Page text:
From the beginning, Christian travel has been purposeful travel. An examination of the travel patterns of early Christians reveals that when they traveled, it was for a specific purpose: to make Christ known and to spread the Gospel message.
In our modern era, a few heroes of the faith stand out as men and women who traded everything they had in order to travel the world and tell people about Christ.
One of those heroes is William Carey, known as the “Father of Modern Missions,” who was born in England in 1761 and became a shoemaker at age fourteen. By the time he was twenty he had mastered Greek, Hebrew, Dutch and French. Carey began to realize the implications of the Great Commission by reading The Last Voyage by Captain Cook. He felt God saying to him, “If it be the duty of all men to believe the Gospel … then it be the duty of those who are entrusted with the Gospel to endeavor to make it known among all nations.”
“If it be the duty of all men to believe the Gospel … then it be the duty of those who are entrusted with the Gospel to endeavor to make it known among all nations.”
And Carey replied, “Here am I; send me!”
When Carey explained his understanding of Christ’s command to “teach all nations” at a ministers’ meeting, he was greeted with skepticism and jeers. One man shouted: “Young man, sit down: when God pleases to convert the heathen, He will do it without your aid or mine.”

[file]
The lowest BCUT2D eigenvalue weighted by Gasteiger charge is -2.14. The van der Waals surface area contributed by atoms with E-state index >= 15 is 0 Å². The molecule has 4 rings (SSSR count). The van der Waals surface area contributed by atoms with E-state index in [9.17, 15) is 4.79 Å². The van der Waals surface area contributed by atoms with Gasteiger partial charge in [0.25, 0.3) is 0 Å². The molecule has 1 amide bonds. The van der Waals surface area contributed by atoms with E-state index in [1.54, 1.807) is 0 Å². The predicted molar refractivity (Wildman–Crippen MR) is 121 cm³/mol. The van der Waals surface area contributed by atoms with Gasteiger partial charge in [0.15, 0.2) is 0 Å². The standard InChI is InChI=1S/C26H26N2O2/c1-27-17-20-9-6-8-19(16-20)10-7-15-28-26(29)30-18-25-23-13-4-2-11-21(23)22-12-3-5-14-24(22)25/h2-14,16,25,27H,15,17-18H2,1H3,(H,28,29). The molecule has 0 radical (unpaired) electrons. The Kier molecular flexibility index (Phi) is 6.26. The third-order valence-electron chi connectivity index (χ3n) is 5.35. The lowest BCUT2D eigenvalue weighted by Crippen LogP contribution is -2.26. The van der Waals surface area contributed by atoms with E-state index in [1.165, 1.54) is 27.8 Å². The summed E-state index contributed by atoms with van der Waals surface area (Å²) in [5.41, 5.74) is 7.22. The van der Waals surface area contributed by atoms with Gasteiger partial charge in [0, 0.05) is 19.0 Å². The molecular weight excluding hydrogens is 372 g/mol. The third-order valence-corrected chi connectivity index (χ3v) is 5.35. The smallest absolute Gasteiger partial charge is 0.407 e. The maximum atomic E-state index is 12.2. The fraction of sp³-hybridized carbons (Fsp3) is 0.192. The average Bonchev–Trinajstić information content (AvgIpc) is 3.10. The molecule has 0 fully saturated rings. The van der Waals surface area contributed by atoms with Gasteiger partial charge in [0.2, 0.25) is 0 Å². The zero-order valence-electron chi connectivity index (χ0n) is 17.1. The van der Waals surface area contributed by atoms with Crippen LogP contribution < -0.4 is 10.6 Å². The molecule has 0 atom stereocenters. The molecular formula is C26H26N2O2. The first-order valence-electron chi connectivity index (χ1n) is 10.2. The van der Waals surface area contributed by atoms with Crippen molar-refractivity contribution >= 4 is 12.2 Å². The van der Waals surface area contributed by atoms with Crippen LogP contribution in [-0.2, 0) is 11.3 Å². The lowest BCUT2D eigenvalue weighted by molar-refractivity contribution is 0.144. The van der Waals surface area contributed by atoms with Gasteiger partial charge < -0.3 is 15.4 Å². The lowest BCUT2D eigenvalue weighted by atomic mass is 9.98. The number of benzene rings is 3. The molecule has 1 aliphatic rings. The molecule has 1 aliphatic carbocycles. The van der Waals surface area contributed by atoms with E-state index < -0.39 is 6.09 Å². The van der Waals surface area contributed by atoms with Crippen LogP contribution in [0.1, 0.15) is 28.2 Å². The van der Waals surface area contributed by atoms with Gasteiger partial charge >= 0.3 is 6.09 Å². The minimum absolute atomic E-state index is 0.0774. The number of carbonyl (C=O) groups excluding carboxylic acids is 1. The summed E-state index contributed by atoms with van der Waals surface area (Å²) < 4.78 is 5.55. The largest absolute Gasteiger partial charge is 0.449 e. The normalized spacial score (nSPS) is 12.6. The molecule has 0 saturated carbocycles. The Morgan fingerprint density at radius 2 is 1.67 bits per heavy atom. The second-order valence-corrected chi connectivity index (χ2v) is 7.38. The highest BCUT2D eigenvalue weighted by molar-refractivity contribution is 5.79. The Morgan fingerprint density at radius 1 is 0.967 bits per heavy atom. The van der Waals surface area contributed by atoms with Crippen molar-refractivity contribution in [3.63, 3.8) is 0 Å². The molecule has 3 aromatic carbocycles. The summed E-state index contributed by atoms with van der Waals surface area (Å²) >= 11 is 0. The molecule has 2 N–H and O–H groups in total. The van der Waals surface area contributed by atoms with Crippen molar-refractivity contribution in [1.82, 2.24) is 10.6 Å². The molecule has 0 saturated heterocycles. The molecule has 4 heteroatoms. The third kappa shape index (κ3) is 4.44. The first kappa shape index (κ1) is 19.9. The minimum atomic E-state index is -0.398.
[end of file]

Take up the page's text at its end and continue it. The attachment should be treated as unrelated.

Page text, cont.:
But nonetheless Carey went to India. There were no Indian converts for the first seven years but by the time Carey died in 1834 the Scriptures had been translated and printed into forty languages, leading to the conversion of many.
A number of mission organizations formed as a result of the excitement generated by Carey’s departure to India. Soon one of America’s first missionaries, Adoniram Judson, set sail for India as well. Among the missionaries of this era was J. Hudson Taylor, the founder of the China Inland Mission, of whom it was said: “Never once in fifty years did the sun rise in China without finding him on his knees.” At Taylor’s death in 1905, there were 205 stations with 849 missionaries and 125,000 Chinese Christians in the China Inland Mission.
Wherever they went, these godly missionaries built churches, schools and orphanages, and helped bring technological advances to those who had not benefited from the European industrial revolution. Others, like Scottish missionary and explorer David Livingstone, helped to open trade routes while carrying out their divine duties.
Their example reminds us that we, too, must be willing to bring help and hope wherever we travel, carrying out the divine command to “Go into all the world and make disciples of all nations.”
For more information on how you can leave an eternal “footprint” when you travel see PrayerWalk Beijing.